The Hardest Marathons In The World

You’d think running 26.2 miles is difficult but there’s a major difference between running 26.2 miles on flat land straight and then running 26.2 miles on mountains through curves. Now take something called the Ultra Marathon – 135 miles through breathtaking (figuratively and literally) scenery.

Badwater Ultramarathon

In July, The Badwater 135 is a challenging 135-mile race that starts in the middle of Death Valley and finishes in Mount Whitney. The race entails 3 different mountain ranges, 14,600 feet uphill and 6,100 feet downhill. But not just anyone can participate in this race. You must prequalify by being the Badwater Salton Sea Race – 81 miles from below sea level uphill to the top of Palomar Mountain.

The Jungle Ultra

This marathon is 142.6 miles through the Peruvian rainforest where the average temperature is 90 degrees and humidity is at 100%. The race also includes 70 river crossings and 9,000 feet downhill. Since the race is in the middle of the rainforest, it’s mandatory to carry supplies on your back throughout the entire race. The good thing is that this race is in 5 stages.

Marathon des Sables

This event started in 1986 and has grown in popularity year over year. This 156-mile race that lasts 6 days (also requiring you to carry everything you need on your back) is done in the 100-degree heat through the Sahara desert. The only materials provided to you are water and a designated tent area.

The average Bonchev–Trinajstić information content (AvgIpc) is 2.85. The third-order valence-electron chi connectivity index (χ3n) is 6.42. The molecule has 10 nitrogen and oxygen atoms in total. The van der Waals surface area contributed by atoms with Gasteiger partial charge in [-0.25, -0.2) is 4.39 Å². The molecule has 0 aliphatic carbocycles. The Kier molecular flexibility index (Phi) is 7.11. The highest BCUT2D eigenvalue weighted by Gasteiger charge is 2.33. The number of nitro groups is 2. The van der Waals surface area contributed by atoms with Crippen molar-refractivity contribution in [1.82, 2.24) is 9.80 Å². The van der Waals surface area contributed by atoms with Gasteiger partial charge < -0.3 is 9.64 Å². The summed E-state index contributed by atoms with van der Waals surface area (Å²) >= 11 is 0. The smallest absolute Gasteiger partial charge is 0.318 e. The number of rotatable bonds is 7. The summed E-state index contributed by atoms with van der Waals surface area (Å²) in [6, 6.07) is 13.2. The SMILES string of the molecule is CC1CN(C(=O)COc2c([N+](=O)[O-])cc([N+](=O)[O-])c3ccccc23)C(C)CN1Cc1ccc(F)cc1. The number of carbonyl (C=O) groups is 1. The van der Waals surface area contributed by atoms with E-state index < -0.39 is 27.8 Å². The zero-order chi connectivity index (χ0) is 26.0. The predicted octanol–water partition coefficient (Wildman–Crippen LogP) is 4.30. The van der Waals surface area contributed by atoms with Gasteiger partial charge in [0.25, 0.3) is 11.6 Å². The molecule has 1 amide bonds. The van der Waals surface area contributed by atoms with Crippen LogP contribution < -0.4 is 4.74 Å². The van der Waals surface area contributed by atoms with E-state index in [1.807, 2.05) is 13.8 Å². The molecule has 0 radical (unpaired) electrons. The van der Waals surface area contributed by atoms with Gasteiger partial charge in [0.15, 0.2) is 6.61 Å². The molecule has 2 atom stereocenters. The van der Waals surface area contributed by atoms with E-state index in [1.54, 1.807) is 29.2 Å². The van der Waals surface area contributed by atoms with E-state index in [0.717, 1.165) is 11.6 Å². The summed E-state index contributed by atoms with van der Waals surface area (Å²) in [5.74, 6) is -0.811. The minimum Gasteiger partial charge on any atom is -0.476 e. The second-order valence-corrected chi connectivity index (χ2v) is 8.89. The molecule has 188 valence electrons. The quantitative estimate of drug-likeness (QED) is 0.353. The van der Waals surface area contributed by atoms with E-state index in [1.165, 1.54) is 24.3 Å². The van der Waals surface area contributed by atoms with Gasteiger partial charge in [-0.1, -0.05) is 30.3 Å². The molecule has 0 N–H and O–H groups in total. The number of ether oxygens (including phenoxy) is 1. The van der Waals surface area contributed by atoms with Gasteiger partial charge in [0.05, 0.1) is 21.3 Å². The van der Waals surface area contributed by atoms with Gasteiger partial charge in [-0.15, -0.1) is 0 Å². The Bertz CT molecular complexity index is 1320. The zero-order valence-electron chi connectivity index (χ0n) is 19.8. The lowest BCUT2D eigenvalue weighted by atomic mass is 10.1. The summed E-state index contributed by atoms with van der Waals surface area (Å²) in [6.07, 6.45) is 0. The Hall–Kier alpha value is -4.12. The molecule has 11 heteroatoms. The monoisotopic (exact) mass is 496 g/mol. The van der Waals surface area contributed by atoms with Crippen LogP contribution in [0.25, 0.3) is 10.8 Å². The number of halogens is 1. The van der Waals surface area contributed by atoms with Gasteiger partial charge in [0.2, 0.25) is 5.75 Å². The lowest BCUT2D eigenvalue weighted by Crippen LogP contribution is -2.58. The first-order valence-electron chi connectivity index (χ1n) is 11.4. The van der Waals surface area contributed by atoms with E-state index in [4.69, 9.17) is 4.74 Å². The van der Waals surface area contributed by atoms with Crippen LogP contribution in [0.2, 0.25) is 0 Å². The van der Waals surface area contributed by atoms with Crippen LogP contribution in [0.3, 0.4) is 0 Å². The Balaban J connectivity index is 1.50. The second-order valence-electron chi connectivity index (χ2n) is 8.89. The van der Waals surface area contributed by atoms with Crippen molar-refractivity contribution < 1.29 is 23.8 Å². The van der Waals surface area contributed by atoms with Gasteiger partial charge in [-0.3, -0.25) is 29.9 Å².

Grand to Grand Ultra

This race is the longest at 170 miles but the good news is that you have 1 week to complete it. Similar to the others, all the supplies for the marathon are up to you and must be carried throughout the journey. Its moniker comes from the fact that is starts at the Grand Canyon in Arizona and finished at the summit of the Grand Staircase in Utah. Luckily you do not need to go up the staircase.

What do you think? Are you ready to handle these types of marathons?

Is Pre Workout Helpful For Cardio?

Pre workout supplements are a common staple for bodybuilders, weight lifters, and often just young teenagers looking to get a pump. It is extremely popular, and is said to produce some great results. But how does pre workout really work, and is it helpful for other fields? Well, pre workout typically contains caffeine, BCAAs, protein, beta-alanine and carbohydrates. Thus, when you take pre workout you will likely feel stronger, get more visible muscle pumps, and have an increased stamina. All this sounds great for those looking to maximize their results in the gym, but what about for those looking to their exercise from cardio, such as running?

First, let’s define the exact meaning of cardio, and how it differs from weight training. Cardio broadly refers to any physical activity that causes your cardiovascular system, the heart and blood vessels, to go to work. Thus, cardio increases your heart rate for an extended period of time, increases body temperature, and increases the volume of air taken in by your lungs. Cardio is also known as aerobic activity, and includes running, cycling, swimming, dancing, sports, and more. There are two types of cardio: HIIT cardio and Steady State cardio.